What has been your favourite project to date? I can’t really say, because I have had the honour of playing so many different and wonderful characters. I instantly think of Ready Player One, Ant-Man and the Wasp… Of playing Wilhelmina ‘Helm’ Watson in Brave New World, Jill Valentine in Resident Evil and Maya in Unwelcome… There’s just so many that it is impossible to choose between them. What I can say is that I have no regrets.
What would be your dream role? Each character has given, and offered me so much – and they are all so different. This is what I love about my career: every day, every project and every character is so different. That’s why even the idea of that dream role doesn’t exist to me, because every role is surprising, shocking, new and empowering. There is also the unknown – where a role you might not have thought could have impacted you, might have changed your life and become really special. Also, it’s not just about the role, it’s the family you join. The director, the production team and your co-stars all make your experience unique. They complete it.
Hannah wears, left: shirt (awake-mode.com) and ring (stephenwebster.com).
Right: top and trousers (stellamccartney.com) and earring (alexandermcqueen.com)
You were named a Screen International Star of Tomorrow in 2016 – how did that feel and how do you think it has impacted your career since? It was an absolute honour. I felt so humbled and valued as an actor, and also recognised for my work. It was an emotional moment. I can say from the bottom of my heart that that moment is something that will stick with me forever. I think it elevated my self-worth, it played a huge part in building my confidence and helping me grow in this industry… I felt like I could conquer anything after that.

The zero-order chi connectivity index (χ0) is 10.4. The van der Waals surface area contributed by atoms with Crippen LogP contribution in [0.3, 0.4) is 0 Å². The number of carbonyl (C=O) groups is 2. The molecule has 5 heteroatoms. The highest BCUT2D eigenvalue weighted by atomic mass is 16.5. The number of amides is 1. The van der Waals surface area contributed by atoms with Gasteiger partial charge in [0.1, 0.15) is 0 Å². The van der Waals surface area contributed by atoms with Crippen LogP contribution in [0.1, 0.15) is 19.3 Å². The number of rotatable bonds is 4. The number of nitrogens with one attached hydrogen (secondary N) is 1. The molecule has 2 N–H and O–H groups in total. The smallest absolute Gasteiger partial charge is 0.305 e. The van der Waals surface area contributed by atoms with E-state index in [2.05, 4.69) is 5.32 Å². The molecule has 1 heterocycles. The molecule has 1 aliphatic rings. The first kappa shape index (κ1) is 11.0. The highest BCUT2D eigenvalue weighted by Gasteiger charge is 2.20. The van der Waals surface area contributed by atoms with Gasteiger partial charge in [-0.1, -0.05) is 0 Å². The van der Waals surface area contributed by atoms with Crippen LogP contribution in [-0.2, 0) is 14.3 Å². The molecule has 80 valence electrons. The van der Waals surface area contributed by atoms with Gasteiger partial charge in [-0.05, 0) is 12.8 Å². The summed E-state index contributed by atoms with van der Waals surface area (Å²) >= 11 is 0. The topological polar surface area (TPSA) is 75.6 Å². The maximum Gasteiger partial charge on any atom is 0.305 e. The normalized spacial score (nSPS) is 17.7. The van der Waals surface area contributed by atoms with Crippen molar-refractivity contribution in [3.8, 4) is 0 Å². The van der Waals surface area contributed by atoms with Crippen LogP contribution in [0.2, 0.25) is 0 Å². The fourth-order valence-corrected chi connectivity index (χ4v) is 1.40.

Who inspires you? My mum was my biggest inspiration. She was a warrior, a fighter; beautiful, intelligent, honest, unapologetically funny, stylish, unique and strong. She had a symbolic class about her, and she was my hero. If I can be even half the woman she was, then I’m a happy camper. She gave me the best advice, which was that no matter what life throws me, no matter how high or how low it gets, to always stay grounded and never lose sight of who I am.
What do you consider to be your biggest achievement and why? My biggest achievement? I guess self-achievement is a process, but I am proud of the roles I have played. And I am proud of my survival at times when things were tough. But I do have to say – buying my house in London is something that makes my soul smile, and that’s because it is mine and mine alone. I worked hard for my bricks and mortar, and I feel all grown up when I think about how I have achieved it through that hard work.
Can you tell us a little bit about what you love about living in London? People always ask me if I am going to make the move to LA and I always say no, because no matter where I film in the world, I can’t wait to go home to London. I love the pace, I love the culture, I love the hustle and bustle and the raw edges. I love how you can really be yourself in London – there is a freedom it brings me, for sure.
What are you looking forward to in 2022? I am looking forward to the projects I have lined up next year, but after the pandemic and experiencing a traumatic loss last year, life has taught me that we really can’t predict or expect anything. So don’t waste time looking too far into the future, because you’ll be missing the present.
Resident Evil: Welcome to Raccoon City will be released in cinemas on 3 December